From beating disability to becoming motivational speaker

Nick Vujicic was born without limbs, but instead of moaning the 35-year-old Australian uses his personal experiences to motivate people all over the world. 

VS MEDIA / Ti Gong

Nick Vujicic has an answer for everything.

Born in Melbourne with tetra-amelia syndrome, a rare disorder characterized by the absence of limbs, 35-year-old Australian uses his story to inspire people around the world about the possibilities that lie ahead of them — only if they have the will for it.

A frequent visitor to China, Vujicic gave motivational lectures in Shenzhen, Shenyang, Shanghai and Chengdu earlier this month.

“On an average, I come to China twice a year, we (my family and I) have a mission to reach as many people as possible,” says Vujicic, who was on his 11th visit to China. “I have been to 67 countries and regions in the world. I try to influence as many people as I can with the positive message of inspiration — never give up your values and principles.”

To interact with the Chinese fans, Vujicic opened an account on Twitter-like Weibo (@尼克胡哲_NickVujicic). Since May, he posted more than 50 videos that have been well-received by his followers. 

He has covered several topics that concern the Chinese, such as encouraging students before gaokao, or the national college entrance examination, and tackling depression. “(On the platform) I get to know about the different layers of young people in China.”

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Nick Vujicic addresses an audience of 25,000 people in Chengdu, Sichuan Province.

During the exam season, Vujicic and his team created a series of videos to cheer the stressed-out students. “I was just trying to help them cope with stress.”

Vujicic, who was born without arms and legs, was only blessed with two small deformed feet. In his book, “Stand Strong,” he describes himself as “a bully’s dream,” but that did not stop him from reaching out to the world.

He got married in 2012 and has two sons. His wife, Kanae Miyahara, is now pregnant with twin girls. 

While in Shanghai meeting with the media, Vujicic remained positive and humorous and never once talked of his deformity.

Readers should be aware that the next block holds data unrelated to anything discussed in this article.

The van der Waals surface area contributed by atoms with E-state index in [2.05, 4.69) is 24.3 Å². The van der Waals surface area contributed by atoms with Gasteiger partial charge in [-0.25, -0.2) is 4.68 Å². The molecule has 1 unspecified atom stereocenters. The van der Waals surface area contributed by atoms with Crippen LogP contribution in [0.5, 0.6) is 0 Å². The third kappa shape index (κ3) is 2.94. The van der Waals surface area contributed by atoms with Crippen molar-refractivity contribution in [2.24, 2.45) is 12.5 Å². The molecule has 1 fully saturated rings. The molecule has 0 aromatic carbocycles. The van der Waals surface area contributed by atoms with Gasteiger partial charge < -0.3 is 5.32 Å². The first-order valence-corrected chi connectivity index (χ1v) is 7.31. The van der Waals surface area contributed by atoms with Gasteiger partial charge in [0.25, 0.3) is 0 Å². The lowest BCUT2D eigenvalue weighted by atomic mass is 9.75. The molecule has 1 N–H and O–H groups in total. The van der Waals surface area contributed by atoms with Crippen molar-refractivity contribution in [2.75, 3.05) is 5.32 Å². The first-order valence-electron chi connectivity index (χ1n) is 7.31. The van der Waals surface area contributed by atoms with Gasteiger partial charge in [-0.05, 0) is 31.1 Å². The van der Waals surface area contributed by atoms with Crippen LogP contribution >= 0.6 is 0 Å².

“We all can be a friend for someone else. To be a friend, you don't need arms and legs. And sometimes a good friend is really a big difference.

“I don’t think of myself extraordinary. I think of myself an ordinary person achieving extraordinary things,” he says.

The Australian first arrived in China 10 years ago. His second trip was in 2008 when Wenchuan in Sichuan Province was hit by a devastating earthquake that left nearly 90,000 people dead and missing. 

“I could feel their desperation.” 

In that grave situation, he found people helping each other. “That’s when I think a nation is progressing.”

Vujicic used money from his foundation to help the earthquake victims and spent days with the orphans.

“Now the economy is totally different from 2008. (But) I know on the social media there are young people saying ‘I have money but I still feel alone’.”

He tried to reach out to them.

“To some people, I might be an older brother, to others I might just be a friend. I try to encourage them the way my dad encouraged me.”

Vujicic found that most Chinese youngsters were struggling to deal with stress and loneliness. He urges them to “try to find balance between friends and family; and also money, success and job.” 

VS MEDIA / Ti Gong

Nick Vujicic in Shanghai

VS MEDIA / Ti Gong
VS MEDIA / Ti Gong

Then there is pressure from peers, parents and young people themselves.

“I was just talking with a woman who was saying that she didn’t know how to get through to her son (who was under great pressure). She told him so many times that you don't have to be No. 1, you don't have to be in the top 20 to get into the best college,” Vujicic says.

“Knowing that you’ve done your best — that's the greatest thing that I believe. And that is what my parents told me,” he says. “I’m trying to help them with the things I had as a child, the difference that I have and the principles that my parents told me — ‘To never give up, to try, to be courageous and to say it’s ok to be different.’

“We want people to be able to love themselves, respect themselves and be encouraged with love. I think love is the most powerful thing.

“My dad had three different jobs, but we still found time to get together, sometimes playing video games, sometimes playing monopoly, soccer, fishing and swimming.” 

What they talked about was more than just school or homework or job, but really about life.

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Nick Vujicic learns surfing in Hawaii from American surfer Bethany Hamilton, who survived a 2003 shark attack and lost her left arm.

VS MEDIA / Ti Gong

Nick Vujicic plays golf by using his neck and shoulder.

VS MEDIA / Ti Gong

“We talked about the world, talked about poverty, on how we could help other people, to be thankful for what we have. My dad passed away in May at 62 years old. The legacy that he left behind for me was to do your best work and be thankful. And those are things I want to share with my own children.”

Vujicic says he has been to six or seven cities since his first trip to China. “From city to city it's different. Some cities are more reserved and some are more exciting.” 

One thing that he observed was that everyone in China listens.

“I was at the stadium with 25,000 people last night, and that's a lot of people. When I was speaking or pausing, they were listening to every single word.”

During this trip, Vujicic also met people with disabilities on stage.

“They were doing really cool dances and sharing their skills, talents and different abilities. There are many inspiring people all around China. It is not about the disabilities, it's about knowing how to overcome the disabilities of the heart.”



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